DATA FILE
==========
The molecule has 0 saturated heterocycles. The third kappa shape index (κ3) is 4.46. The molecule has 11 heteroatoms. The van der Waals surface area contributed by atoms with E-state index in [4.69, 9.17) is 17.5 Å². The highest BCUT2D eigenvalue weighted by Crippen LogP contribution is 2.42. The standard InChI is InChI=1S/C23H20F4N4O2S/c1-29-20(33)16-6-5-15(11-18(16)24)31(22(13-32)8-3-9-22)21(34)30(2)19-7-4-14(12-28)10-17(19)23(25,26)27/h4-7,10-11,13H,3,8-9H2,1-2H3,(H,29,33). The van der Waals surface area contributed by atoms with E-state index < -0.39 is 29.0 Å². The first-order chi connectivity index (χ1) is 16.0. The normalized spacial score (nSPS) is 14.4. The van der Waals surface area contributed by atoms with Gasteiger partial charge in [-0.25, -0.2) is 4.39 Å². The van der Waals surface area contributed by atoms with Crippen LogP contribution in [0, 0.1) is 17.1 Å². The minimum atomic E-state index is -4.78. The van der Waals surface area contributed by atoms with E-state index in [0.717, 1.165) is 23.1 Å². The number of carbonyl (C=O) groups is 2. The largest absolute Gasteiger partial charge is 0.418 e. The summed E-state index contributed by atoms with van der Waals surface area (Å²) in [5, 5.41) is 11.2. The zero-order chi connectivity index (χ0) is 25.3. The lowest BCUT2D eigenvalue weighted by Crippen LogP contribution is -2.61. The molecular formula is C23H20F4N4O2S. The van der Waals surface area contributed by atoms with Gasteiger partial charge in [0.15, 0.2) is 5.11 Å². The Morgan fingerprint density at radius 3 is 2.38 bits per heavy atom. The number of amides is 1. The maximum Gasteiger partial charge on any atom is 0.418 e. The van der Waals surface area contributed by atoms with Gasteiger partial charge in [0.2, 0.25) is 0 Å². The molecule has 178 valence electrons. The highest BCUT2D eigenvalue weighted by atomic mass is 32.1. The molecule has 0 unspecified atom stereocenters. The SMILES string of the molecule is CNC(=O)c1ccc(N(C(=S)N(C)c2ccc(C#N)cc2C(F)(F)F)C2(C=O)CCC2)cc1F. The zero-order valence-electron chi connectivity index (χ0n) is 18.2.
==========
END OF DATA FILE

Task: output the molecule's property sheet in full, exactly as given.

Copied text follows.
The molecule has 0 saturated heterocycles. The third kappa shape index (κ3) is 4.46. The molecule has 11 heteroatoms. The van der Waals surface area contributed by atoms with E-state index in [4.69, 9.17) is 17.5 Å². The highest BCUT2D eigenvalue weighted by Crippen LogP contribution is 2.42. The standard InChI is InChI=1S/C23H20F4N4O2S/c1-29-20(33)16-6-5-15(11-18(16)24)31(22(13-32)8-3-9-22)21(34)30(2)19-7-4-14(12-28)10-17(19)23(25,26)27/h4-7,10-11,13H,3,8-9H2,1-2H3,(H,29,33). The van der Waals surface area contributed by atoms with E-state index < -0.39 is 29.0 Å². The first-order chi connectivity index (χ1) is 16.0. The normalized spacial score (nSPS) is 14.4. The van der Waals surface area contributed by atoms with Gasteiger partial charge in [-0.25, -0.2) is 4.39 Å². The van der Waals surface area contributed by atoms with Crippen LogP contribution in [0, 0.1) is 17.1 Å². The minimum atomic E-state index is -4.78. The van der Waals surface area contributed by atoms with E-state index in [0.717, 1.165) is 23.1 Å². The number of carbonyl (C=O) groups is 2. The largest absolute Gasteiger partial charge is 0.418 e. The summed E-state index contributed by atoms with van der Waals surface area (Å²) in [5, 5.41) is 11.2. The zero-order chi connectivity index (χ0) is 25.3. The lowest BCUT2D eigenvalue weighted by Crippen LogP contribution is -2.61. The molecular formula is C23H20F4N4O2S. The van der Waals surface area contributed by atoms with Gasteiger partial charge in [0.15, 0.2) is 5.11 Å². The Morgan fingerprint density at radius 3 is 2.38 bits per heavy atom. The number of amides is 1. The maximum Gasteiger partial charge on any atom is 0.418 e. The van der Waals surface area contributed by atoms with Gasteiger partial charge in [0.2, 0.25) is 0 Å². The molecule has 178 valence electrons. The highest BCUT2D eigenvalue weighted by atomic mass is 32.1. The molecule has 0 unspecified atom stereocenters. The SMILES string of the molecule is CNC(=O)c1ccc(N(C(=S)N(C)c2ccc(C#N)cc2C(F)(F)F)C2(C=O)CCC2)cc1F. The zero-order valence-electron chi connectivity index (χ0n) is 18.2.